Overview of Hemothorax in Cats
Hemothorax is defined as blood within the chest cavity (thorax). The most common cause of hemothorax in cats is chest trauma, although tumors within the thorax can also result in a hemothorax if they rupture, slowly bleed, or invade into a blood vessel causing blood to accumulate within the thorax. Clotting disorders (coagulopathies) may also cause an animal to bleed into the chest cavity. Hemothorax is usually an emergency situation, requiring rapid diagnosis and treatment.
What to Watch For
Your cat may take short, shallow, rapid breaths. Look for any observable bruising under the skin or evidence of external trauma.
Diagnosis of Hemothorax in Cats
A thorough history and complete physical exam, emphasizing lung auscultation (listening with a stethoscope), is essential for prompt and accurate diagnosis. Your veterinarian may also recommend:
Depending on the animal’s condition and initial test results, additional tests that may be required include:
Treatment of Hemothorax in Cats
The general approach to treatment varies depending on the clinical condition of the patient.
Hemothorax is usually an emergency situation. Veterinary care should be sought as soon as possible. Keep your cat calm and comfortable and minimize stress. Keep him warm, and, if a traumatic injury is suspected, be careful moving him, as fractures or spinal injury may be present.
In-Depth Information on Hemothorax in Cats
The space between the lungs and inner chest wall is called the pleural space. In health, this space is a potential space, with negative pressure holding the lungs in contact with the inner chest wall. As the chest expands, the lungs expand as well, and air flows in.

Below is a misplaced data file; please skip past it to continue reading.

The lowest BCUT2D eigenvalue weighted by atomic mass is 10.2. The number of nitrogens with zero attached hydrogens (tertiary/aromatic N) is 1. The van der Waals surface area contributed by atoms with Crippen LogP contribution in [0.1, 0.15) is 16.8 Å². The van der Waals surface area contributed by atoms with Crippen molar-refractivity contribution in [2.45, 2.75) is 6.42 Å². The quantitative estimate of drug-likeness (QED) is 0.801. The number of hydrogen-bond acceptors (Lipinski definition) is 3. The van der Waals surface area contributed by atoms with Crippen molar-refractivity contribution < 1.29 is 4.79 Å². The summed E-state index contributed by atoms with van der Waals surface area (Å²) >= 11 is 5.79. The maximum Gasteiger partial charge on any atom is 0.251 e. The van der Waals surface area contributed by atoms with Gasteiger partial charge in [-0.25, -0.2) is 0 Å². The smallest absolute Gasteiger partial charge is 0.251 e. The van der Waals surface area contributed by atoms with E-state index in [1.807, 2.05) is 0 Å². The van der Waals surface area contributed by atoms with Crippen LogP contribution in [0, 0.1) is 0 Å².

If the pleural space fills with blood, there is less room for the lungs to expand and fill with air. Breathing becomes labored, gas exchange is impaired, and less-well oxygenated blood is distributed to the body. As the volume of blood in the chest cavity increases, the ability of the cat to breathe properly decreases and rapid intervention is needed.
Rapid blood loss into the chest leads to a decrease in blood pressure and tissue perfusion. A state of hemorrhagic shock ensues. As blood loss continues, there is a fall in numbers of circulating red blood cells, causing anemia. If veterinary attention is not found quickly, rapid blood loss or respiratory failure may lead to the cat’s death. Situations in which blood is lost more slowly allows for more time for veterinary care to be sought.
Chronic (long standing) or intermittent blood loss creates a slowly insidious condition associated with more subtle clinical signs. When blood loss into the chest is slow, the body can reabsorb some of the blood. Thus, cats with chronic hemothorax may have only a small amount of blood present in the chest cavity. These cats may not present in an emergency situation, in shock and with breathing problems, but may nevertheless still have a serious underlying disease process. Recognizing the existence of hemothorax is critical in establishing an underlying cause and instituting the correct symptomatic treatment.
If a cat with hemothorax has normal clotting parameters, the bleeding into the chest will, often times, stop on its own. Blood clots stop the bleeding. Blood clots can, however, become dislodged, especially in the presence of increased movement or manipulations. If blood clots are dislodged, the bleeding may start again. In many cases of hemothorax caused by chest trauma, the bleeding will stop on its own.